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When we look back at our experience, we can see so clearly its ephemeral, dreamlike nature. Yet when we look ahead, when we look to the future, somehow (and this is the great enchantment) we get dazzled by all the possibilities that are there waiting for us as if the next event in our lives, the next sitaution, the next project, the next reationship, the next meal, even on meditation the next breath... we live our lives in anticipation of the next hit of experience as if the one that's coming will finally do it for us. What's so strange is that nothing up 'til now has brought that sense of real completion or fulfillment. So why are we so seduced into thinking that the next one will? This is a very strange phenomena.
The image titled The Homeless, Psalm 85:10, featured on the cover of ELEMENTAL, can evoke multiple levels of response. They may include the spiritual in the form of a studied meditation upon the multidimensional qualities of the painting itself; or an extended contemplation of the scripture in the title, which in the King James Bible reads as follows: Mercy and truth are met together; righteousness and peace have kissed each other. The painting can also inspire a physical response in the form of tears as it calls to mind its more earth-bound aspects; namely, the very serious plight of those who truly are homeless in this world, whether born into such a condition, or forced into it by poverty or war.
There was a white man sitting at the kitchen table, warming his hands by wrapping them around a hot cup of tea. He had kind of an oblong face, curly red hair piled on top, a close-cropped but dense red beard, shocking blue eyes that always looked wide open. He face was ruddy with the outdoors, and the way he was sitting there with that tea, he looked so calm, so centered, almost like he was in meditation. When I came in, he looked at me and smiled just a trace, without showing his teeth…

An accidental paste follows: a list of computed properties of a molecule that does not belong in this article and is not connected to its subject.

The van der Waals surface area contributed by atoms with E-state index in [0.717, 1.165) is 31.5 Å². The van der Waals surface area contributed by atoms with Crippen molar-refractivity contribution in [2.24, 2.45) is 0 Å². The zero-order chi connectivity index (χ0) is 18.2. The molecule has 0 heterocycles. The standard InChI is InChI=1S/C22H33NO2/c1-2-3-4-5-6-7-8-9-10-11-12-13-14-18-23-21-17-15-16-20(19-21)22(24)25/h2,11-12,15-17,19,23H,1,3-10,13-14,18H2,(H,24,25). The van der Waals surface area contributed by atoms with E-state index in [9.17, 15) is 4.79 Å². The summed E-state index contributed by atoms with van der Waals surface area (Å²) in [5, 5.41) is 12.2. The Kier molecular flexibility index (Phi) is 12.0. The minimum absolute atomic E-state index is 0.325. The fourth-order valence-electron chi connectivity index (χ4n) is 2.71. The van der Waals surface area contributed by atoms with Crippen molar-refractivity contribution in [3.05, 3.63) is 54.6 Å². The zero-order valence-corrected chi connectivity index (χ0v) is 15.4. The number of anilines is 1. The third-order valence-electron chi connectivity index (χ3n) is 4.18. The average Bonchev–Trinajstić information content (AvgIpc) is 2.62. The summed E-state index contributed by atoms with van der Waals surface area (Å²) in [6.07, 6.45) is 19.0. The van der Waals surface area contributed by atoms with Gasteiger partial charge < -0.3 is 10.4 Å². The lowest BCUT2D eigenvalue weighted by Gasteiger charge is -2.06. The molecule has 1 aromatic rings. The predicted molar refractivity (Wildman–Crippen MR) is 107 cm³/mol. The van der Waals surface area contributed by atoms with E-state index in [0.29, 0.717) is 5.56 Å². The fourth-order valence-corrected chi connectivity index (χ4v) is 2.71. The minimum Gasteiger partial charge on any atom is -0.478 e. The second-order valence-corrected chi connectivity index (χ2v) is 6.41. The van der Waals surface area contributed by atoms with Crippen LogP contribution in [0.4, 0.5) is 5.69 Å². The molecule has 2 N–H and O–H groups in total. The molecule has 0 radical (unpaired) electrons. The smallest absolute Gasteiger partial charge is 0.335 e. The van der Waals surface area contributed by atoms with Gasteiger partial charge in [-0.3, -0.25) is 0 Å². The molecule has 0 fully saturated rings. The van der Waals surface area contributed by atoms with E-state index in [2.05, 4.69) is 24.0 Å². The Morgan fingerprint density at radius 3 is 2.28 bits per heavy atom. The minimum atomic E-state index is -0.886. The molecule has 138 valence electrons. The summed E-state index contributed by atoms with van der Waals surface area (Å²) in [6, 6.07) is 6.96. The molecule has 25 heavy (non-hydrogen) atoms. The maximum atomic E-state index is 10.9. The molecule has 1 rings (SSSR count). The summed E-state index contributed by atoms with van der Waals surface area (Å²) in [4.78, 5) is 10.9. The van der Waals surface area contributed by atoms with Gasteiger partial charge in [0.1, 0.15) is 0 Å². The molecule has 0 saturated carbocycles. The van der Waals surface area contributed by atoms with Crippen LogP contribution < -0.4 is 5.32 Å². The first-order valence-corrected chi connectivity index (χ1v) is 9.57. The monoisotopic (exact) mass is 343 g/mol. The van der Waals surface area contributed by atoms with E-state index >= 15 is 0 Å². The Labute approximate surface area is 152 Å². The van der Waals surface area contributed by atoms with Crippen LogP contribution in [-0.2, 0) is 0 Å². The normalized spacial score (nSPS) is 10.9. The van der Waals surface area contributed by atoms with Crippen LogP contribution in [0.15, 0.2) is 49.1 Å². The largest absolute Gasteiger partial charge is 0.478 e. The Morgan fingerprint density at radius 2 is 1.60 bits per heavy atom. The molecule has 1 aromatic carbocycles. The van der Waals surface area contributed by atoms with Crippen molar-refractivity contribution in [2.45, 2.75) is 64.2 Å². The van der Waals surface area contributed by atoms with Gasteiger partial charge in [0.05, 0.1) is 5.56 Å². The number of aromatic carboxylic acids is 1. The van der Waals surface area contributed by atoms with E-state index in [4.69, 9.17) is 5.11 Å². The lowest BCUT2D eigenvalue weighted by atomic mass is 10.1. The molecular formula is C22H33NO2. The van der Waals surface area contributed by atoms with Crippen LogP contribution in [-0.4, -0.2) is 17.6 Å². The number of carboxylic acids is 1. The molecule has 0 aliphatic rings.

Nature has come to a point where now, unless you take individual responsibility, you cannot grow. More than this nature cannot do. It has done enough. It has given you life, it has given you opportunity; now how to use it, it has left up to you. Meditation is your freedom, not a biological necessity. You can learn in a certain period of time every day to strengthen meditation, to make it stronger — but carry the flavor of it the whole day.
The conventional sense of self is an illusion—and spirituality largely consists in realizing this, moment to moment. There are logical and scientific reasons to accept this claim, but recognizing it to be true is not a matter of understanding these reasons. Like many illusions, the sense of self disappears when closely examined, and this is done through the practice of meditation.
There are several different kinds of painful feelings that we might experience, and learning to distinguish and relate to these feelings of discomfort or pain is an important part of meditation practice, because it is one of the very first things that we open to as our practice develops.